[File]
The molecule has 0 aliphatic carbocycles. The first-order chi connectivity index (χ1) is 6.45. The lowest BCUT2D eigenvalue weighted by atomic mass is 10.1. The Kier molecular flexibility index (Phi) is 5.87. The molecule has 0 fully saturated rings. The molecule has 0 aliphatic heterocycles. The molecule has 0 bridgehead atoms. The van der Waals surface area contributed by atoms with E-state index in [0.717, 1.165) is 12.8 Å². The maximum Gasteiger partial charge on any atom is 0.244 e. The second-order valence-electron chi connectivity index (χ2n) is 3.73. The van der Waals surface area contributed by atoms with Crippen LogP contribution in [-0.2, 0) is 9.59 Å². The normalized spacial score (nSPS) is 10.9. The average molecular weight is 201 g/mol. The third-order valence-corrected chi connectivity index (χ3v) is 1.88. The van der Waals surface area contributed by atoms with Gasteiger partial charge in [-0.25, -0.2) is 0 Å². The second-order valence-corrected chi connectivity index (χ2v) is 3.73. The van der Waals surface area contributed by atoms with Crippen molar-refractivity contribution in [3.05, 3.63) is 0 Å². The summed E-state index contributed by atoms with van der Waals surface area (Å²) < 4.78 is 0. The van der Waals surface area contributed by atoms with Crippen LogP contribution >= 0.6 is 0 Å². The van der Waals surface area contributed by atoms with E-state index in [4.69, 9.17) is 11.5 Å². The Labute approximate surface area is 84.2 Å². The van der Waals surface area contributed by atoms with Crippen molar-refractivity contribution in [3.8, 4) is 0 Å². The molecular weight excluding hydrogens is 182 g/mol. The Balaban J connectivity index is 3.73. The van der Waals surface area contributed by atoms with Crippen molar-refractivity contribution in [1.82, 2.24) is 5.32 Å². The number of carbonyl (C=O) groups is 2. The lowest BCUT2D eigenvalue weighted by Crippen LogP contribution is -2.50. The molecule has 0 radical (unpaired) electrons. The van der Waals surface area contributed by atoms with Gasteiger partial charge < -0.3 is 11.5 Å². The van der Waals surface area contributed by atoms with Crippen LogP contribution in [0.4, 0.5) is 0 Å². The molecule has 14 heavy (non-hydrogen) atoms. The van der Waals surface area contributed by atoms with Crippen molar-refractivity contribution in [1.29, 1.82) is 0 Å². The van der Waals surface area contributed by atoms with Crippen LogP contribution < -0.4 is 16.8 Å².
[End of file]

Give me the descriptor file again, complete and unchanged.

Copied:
The molecule has 0 aliphatic carbocycles. The first-order chi connectivity index (χ1) is 6.45. The lowest BCUT2D eigenvalue weighted by atomic mass is 10.1. The Kier molecular flexibility index (Phi) is 5.87. The molecule has 0 fully saturated rings. The molecule has 0 aliphatic heterocycles. The molecule has 0 bridgehead atoms. The van der Waals surface area contributed by atoms with E-state index in [0.717, 1.165) is 12.8 Å². The maximum Gasteiger partial charge on any atom is 0.244 e. The second-order valence-electron chi connectivity index (χ2n) is 3.73. The van der Waals surface area contributed by atoms with Crippen LogP contribution in [-0.2, 0) is 9.59 Å². The normalized spacial score (nSPS) is 10.9. The average molecular weight is 201 g/mol. The third-order valence-corrected chi connectivity index (χ3v) is 1.88. The van der Waals surface area contributed by atoms with Gasteiger partial charge in [-0.25, -0.2) is 0 Å². The second-order valence-corrected chi connectivity index (χ2v) is 3.73. The van der Waals surface area contributed by atoms with Crippen molar-refractivity contribution in [3.05, 3.63) is 0 Å². The summed E-state index contributed by atoms with van der Waals surface area (Å²) < 4.78 is 0. The van der Waals surface area contributed by atoms with Crippen LogP contribution >= 0.6 is 0 Å². The van der Waals surface area contributed by atoms with E-state index in [4.69, 9.17) is 11.5 Å². The Labute approximate surface area is 84.2 Å². The van der Waals surface area contributed by atoms with Crippen molar-refractivity contribution in [3.8, 4) is 0 Å². The molecular weight excluding hydrogens is 182 g/mol. The Balaban J connectivity index is 3.73. The van der Waals surface area contributed by atoms with Crippen molar-refractivity contribution in [1.82, 2.24) is 5.32 Å². The number of carbonyl (C=O) groups is 2. The lowest BCUT2D eigenvalue weighted by Crippen LogP contribution is -2.50. The molecule has 0 radical (unpaired) electrons. The van der Waals surface area contributed by atoms with Gasteiger partial charge < -0.3 is 11.5 Å². The van der Waals surface area contributed by atoms with Crippen LogP contribution in [0.4, 0.5) is 0 Å². The molecule has 14 heavy (non-hydrogen) atoms. The van der Waals surface area contributed by atoms with Crippen molar-refractivity contribution in [1.29, 1.82) is 0 Å². The van der Waals surface area contributed by atoms with Crippen LogP contribution < -0.4 is 16.8 Å².